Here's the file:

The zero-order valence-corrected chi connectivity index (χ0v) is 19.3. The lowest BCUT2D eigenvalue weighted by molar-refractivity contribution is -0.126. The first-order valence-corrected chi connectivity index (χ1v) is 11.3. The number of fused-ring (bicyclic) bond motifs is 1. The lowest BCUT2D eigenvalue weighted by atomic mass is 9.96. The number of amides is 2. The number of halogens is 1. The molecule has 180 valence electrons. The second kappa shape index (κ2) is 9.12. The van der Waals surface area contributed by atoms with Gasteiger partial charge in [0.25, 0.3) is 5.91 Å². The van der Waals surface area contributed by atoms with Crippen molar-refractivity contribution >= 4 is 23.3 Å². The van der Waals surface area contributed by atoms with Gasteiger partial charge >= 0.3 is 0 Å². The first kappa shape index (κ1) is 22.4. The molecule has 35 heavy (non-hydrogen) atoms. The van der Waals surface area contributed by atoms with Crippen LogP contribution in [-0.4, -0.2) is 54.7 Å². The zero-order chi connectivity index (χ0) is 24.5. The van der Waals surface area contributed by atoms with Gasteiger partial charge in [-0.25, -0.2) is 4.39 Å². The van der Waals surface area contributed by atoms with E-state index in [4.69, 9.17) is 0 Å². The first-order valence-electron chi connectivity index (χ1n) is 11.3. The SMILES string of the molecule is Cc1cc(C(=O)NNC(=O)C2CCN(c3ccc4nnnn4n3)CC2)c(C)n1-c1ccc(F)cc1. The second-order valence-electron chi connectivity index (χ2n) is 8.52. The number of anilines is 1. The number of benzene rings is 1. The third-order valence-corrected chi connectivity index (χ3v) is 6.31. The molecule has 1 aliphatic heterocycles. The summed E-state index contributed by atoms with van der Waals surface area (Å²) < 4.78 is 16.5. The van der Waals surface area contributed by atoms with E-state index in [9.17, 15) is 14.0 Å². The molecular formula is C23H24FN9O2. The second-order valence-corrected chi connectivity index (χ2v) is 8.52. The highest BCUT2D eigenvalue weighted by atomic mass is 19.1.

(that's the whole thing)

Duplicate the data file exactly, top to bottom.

The zero-order valence-corrected chi connectivity index (χ0v) is 19.3. The lowest BCUT2D eigenvalue weighted by molar-refractivity contribution is -0.126. The first-order valence-corrected chi connectivity index (χ1v) is 11.3. The number of fused-ring (bicyclic) bond motifs is 1. The lowest BCUT2D eigenvalue weighted by atomic mass is 9.96. The number of amides is 2. The number of halogens is 1. The molecule has 180 valence electrons. The second kappa shape index (κ2) is 9.12. The van der Waals surface area contributed by atoms with Gasteiger partial charge in [0.25, 0.3) is 5.91 Å². The van der Waals surface area contributed by atoms with Crippen molar-refractivity contribution >= 4 is 23.3 Å². The van der Waals surface area contributed by atoms with Gasteiger partial charge >= 0.3 is 0 Å². The first kappa shape index (κ1) is 22.4. The molecule has 35 heavy (non-hydrogen) atoms. The van der Waals surface area contributed by atoms with Crippen LogP contribution in [-0.4, -0.2) is 54.7 Å². The zero-order chi connectivity index (χ0) is 24.5. The van der Waals surface area contributed by atoms with Gasteiger partial charge in [-0.25, -0.2) is 4.39 Å². The van der Waals surface area contributed by atoms with E-state index in [4.69, 9.17) is 0 Å². The first-order valence-electron chi connectivity index (χ1n) is 11.3. The SMILES string of the molecule is Cc1cc(C(=O)NNC(=O)C2CCN(c3ccc4nnnn4n3)CC2)c(C)n1-c1ccc(F)cc1. The second-order valence-electron chi connectivity index (χ2n) is 8.52. The number of anilines is 1. The number of benzene rings is 1. The third-order valence-corrected chi connectivity index (χ3v) is 6.31. The molecule has 1 aliphatic heterocycles. The summed E-state index contributed by atoms with van der Waals surface area (Å²) < 4.78 is 16.5. The van der Waals surface area contributed by atoms with E-state index in [9.17, 15) is 14.0 Å². The molecular formula is C23H24FN9O2. The second-order valence-corrected chi connectivity index (χ2v) is 8.52. The highest BCUT2D eigenvalue weighted by atomic mass is 19.1.